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Fuel for energy-zapping existence is knowing there’s a source for all you need to carry you through. At the dawning of a new day, strength for the day can confidently be refueled by the idiom “You’re in good hands.” 

A Friend to Lend Support

If you’ve ever been zapped—depleted even before the ever day started—then you know what it’s like to need refueling.

Recently, I was way out of my comfort zone, escorting my eleven-year-old granddaughter on a 3-day volleyball tournament in downtown Washington, D.C.

The responsibly of a grandchild — and I should emphasize a GRAND child — is not one to be taken lightly.

As a visitor to the big city, I found as the day for the tourney approached, that I and my granddaughter were covered for the logistics of getting to the event because a friend lent her support. Ultimately, she drove, she parked, she navigated. She had us in good hands.

A Friend to Show the Way

Not wanting to admit I had a torn meniscus or that I was due a knee replacement, I was too proud not to climb the stairs or ask where the elevator might be. But I did demonstrate that with a friend showing the way through uncharted territory of the world of volleyball tournaments, I was essentially refueled by her presence. 

With few chances to be with my granddaughter, I was not going to use them up, being a slug. I waltzed into the enormous venue like everyone else, smuggling snacks inside my bag, fraternized with the opponents for a time, then settled in, eating overpriced subs, sitting for hours, cheering, yelling, and videoing my granddaughter’s amazing moves on the court—the usual.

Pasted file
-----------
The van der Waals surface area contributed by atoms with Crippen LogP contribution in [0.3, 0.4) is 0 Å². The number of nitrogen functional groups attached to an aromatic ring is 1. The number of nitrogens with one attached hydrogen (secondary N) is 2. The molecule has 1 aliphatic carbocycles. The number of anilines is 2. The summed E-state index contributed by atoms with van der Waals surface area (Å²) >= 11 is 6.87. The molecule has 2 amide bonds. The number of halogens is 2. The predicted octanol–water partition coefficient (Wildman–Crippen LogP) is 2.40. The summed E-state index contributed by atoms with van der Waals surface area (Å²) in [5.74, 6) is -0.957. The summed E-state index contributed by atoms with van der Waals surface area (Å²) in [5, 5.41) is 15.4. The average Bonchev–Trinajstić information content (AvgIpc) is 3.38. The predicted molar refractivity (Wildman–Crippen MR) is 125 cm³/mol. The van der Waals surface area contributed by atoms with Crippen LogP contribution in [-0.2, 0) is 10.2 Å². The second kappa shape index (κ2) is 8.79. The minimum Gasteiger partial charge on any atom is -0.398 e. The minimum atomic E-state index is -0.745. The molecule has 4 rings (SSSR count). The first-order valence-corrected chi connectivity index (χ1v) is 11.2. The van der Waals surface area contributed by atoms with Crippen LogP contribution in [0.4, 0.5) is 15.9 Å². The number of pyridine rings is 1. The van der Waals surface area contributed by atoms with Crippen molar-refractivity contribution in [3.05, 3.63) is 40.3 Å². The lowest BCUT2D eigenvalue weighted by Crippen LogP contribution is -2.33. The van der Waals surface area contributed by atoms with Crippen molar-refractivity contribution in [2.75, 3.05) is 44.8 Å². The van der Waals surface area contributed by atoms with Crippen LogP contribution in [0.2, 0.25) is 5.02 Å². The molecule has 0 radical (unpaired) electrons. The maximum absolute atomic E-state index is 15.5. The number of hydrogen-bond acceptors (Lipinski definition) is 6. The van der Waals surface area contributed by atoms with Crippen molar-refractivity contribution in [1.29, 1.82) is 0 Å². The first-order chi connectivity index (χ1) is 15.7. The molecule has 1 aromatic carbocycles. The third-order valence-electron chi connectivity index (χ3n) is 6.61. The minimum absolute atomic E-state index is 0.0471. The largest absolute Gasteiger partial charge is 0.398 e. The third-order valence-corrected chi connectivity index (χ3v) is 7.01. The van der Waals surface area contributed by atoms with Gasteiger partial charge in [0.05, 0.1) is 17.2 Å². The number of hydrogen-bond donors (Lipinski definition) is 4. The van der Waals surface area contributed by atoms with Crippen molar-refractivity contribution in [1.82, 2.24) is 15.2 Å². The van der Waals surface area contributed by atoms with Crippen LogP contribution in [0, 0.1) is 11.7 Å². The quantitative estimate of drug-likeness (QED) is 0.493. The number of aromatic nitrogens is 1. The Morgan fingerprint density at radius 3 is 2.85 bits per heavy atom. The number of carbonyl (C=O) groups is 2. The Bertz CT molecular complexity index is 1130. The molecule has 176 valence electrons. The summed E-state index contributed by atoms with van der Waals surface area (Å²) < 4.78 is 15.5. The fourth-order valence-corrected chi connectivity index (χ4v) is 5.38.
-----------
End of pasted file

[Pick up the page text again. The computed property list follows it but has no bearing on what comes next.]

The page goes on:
I learned to be a volleyball fan. I was fueled. A friend showed me the way.

A Friend to Stand in the Gap 

When the worst thing that happened was my Yeti thermos leaking on my fig newtons, I had to recognize I was in good hands. In other hands, I could have been circling Washington, D.C. in a quandary long after the time for the games to begin. 

It’s sometimes a small thing to stand in the gap, but a friend is one who sees the need, offers the ride, and puts you in good hands.

Flying balls—maverick volleyballs!—bare legs, smuggled food, videos to the parents, cheers and smiles, spilled tea, freezing temperatures, lost games. Tears.

Lost games are worse than spilled tea, but at the end of the day there’s strength for the next. Oftentimes it’s due purely to the fact that friends are there for us, standing in the gap to refuel, refresh, and refill us. 

Are you in good hands?

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